Courteney Cox's first TV role after "Friends" doesn't value friendship at all. Her character in another enjoyably, stylish, down-and-dirty FX drama, "Dirt" (10 p.m. today, FX), is about as far from family-minded Monica Geller-Bing as possible.
Since Cox and her husband, David Arquette, are executive producers, you know the actress wanted it that way.
Lucy Spiller (Cox) is a tough, no-nonsense tabloid editor in Los Angeles who doesn't have any friends, save for a functioning schizophrenic photographer.
The coldhearted Lucy even would use her brother to get a good story and eats her young magazine reporters alive as they try to uncover celebrity misdeeds in Hollywood -- sex, drugs, hypocrisy -- by any means necessary to sell a sleazy tabloid, "Dirt."
She's a control freak, who doesn't like interference from her publisher, Brent Barrow (Jeffrey Nordling), and thinks she knows how to handle the owner, Gibson Horne (Timothy Bottoms) of "Dirt" and "Now," a softer celebrity-oriented magazine she also runs.
Cox must love Lucy, a character so devilish that the actress can't be accused of copying herself. And she looks terrific, especially early in a red dress.
The sex-crazed terrain of the series is made for FX, a cable channel that seems determined to offend (and "Dirt" surely will offend some viewers) and lower community standards. And also remind us that what some people may view as strange behavior might not be as uncommon as other people think.
The first three episodes introduce the usual Hollywood suspects -- the moody actor who can't find a good role, the pretty young blond with drug problems that threaten her career, the action hero who is hiding a secret, the pro basketball star and Christian singer who are guilty of hypocrisy.
There's also plenty of name-dropping -- Britney, Mary Kate, Clooney, "Dancing With the Stars" -- are all mentioned. It is pretty standard stuff for anyone who has ever read a supermarket rag, and it is hard to find anyone to root for in this cesspool. But Cox is so mesmerizing that she compensates for the show's flaws.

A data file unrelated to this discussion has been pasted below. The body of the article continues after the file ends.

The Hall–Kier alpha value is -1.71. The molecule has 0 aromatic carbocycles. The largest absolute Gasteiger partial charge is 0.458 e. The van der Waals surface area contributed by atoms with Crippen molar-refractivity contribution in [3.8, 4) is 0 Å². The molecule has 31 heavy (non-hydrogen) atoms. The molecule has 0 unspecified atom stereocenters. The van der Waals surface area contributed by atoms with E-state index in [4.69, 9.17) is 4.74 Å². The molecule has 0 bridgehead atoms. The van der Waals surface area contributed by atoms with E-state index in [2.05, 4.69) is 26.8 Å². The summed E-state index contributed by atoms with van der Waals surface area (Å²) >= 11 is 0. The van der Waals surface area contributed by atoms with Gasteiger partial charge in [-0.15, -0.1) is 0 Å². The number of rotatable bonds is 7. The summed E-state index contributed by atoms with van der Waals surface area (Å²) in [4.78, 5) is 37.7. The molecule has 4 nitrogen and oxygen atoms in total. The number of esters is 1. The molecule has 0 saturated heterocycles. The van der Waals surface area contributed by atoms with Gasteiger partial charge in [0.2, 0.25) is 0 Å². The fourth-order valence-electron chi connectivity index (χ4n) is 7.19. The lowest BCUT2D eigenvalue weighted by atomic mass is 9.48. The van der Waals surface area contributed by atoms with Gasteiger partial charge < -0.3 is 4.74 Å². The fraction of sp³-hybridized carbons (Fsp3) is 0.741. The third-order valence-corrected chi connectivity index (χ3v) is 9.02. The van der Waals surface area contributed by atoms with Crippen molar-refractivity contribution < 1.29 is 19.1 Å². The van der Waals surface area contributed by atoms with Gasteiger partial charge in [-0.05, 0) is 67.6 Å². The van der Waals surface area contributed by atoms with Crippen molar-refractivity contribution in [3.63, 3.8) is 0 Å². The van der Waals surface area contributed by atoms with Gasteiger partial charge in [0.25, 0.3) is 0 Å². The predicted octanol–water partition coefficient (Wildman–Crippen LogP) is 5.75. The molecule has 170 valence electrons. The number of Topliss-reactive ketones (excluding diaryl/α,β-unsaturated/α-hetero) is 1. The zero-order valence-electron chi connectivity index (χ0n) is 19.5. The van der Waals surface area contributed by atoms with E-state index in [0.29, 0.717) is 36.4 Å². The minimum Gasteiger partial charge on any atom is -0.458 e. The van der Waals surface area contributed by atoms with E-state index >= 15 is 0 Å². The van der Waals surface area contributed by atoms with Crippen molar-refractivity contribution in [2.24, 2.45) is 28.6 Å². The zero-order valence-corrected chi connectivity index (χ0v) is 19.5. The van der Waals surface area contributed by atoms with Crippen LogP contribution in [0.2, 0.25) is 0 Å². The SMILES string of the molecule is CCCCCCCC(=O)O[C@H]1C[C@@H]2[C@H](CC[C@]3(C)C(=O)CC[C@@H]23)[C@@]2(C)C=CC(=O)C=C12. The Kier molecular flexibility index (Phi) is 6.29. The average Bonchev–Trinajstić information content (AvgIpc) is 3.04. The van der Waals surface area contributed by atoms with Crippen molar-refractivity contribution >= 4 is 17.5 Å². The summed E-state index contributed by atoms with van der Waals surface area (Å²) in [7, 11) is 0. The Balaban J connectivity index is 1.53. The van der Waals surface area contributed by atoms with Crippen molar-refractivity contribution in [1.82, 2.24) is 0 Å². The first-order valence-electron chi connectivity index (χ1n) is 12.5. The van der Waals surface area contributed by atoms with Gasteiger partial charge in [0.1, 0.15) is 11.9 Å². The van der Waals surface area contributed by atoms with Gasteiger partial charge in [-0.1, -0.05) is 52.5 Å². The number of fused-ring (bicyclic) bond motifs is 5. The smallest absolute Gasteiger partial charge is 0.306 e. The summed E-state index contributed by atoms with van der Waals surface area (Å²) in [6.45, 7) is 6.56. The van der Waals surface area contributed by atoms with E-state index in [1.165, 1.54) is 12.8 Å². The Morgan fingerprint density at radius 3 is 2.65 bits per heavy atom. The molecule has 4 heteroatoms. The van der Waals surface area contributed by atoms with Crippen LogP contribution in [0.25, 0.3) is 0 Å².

Her character is never at a loss for cynical words. "I love press releases," notes Lucy. "They are so much fun to translate." And then there's this classic Lucy magazine sales pitch: "Nothing sells better than death."
She isn't the only cynic in Hollywood with a dark sense of humor. When the moody actor is doing something inappropriate in public with his more cautious girlfriend, he calms her fears of being caught by saying: "Do you really think that anyone (in Hollywood) sees anyone but themselves."
The series also has some educational value -- enabling viewers to see some of the ways that celebrities are caught on film, on tape and on drugs. The show's mousy-looking, functioning schizophrenic photographer, Don Konkey (Ian Hart), is usually behind the traps set for celebs, even after they've died.
Konkey is a rich character who wears a goofy hat and attitude. He met Lucy in college and will do practically anything for her to get the big celebrity shot, including maim himself.
Nordling and Bottoms don't have much to do in the first three episodes, which focus on Lucy's political moves and the relationship between a moody actor, Holt McLaren (Josh Stewart) and his girlfriend-actress, Julia Mallory (Laura Allen).
Stewart defines moodiness and is even allowed to do something on TV that is more unusual than seeing nudity -- smoke cigarettes. The attractive cast also includes Grant Show as an aging action hero, Carly Pope as a celebrity drug dealer, ex Los Angeles Laker Rick Fox as a NBA star, Will McCormack as Lucy's brother, Alexandra Breckenridge as an ambitious young reporter and Shannyn Sossamon as a young superstar who is Julia's best friend.
FX has had pilots that were stronger than "Dirt" -- "Rescue Me" for example -- but the combination of a celebrity at the center, Cox, Hollywood satire and the salacious subject matter may help it hit paydirt in the ratings.
Review: Three stars (out of four)
10 p.m. today, FX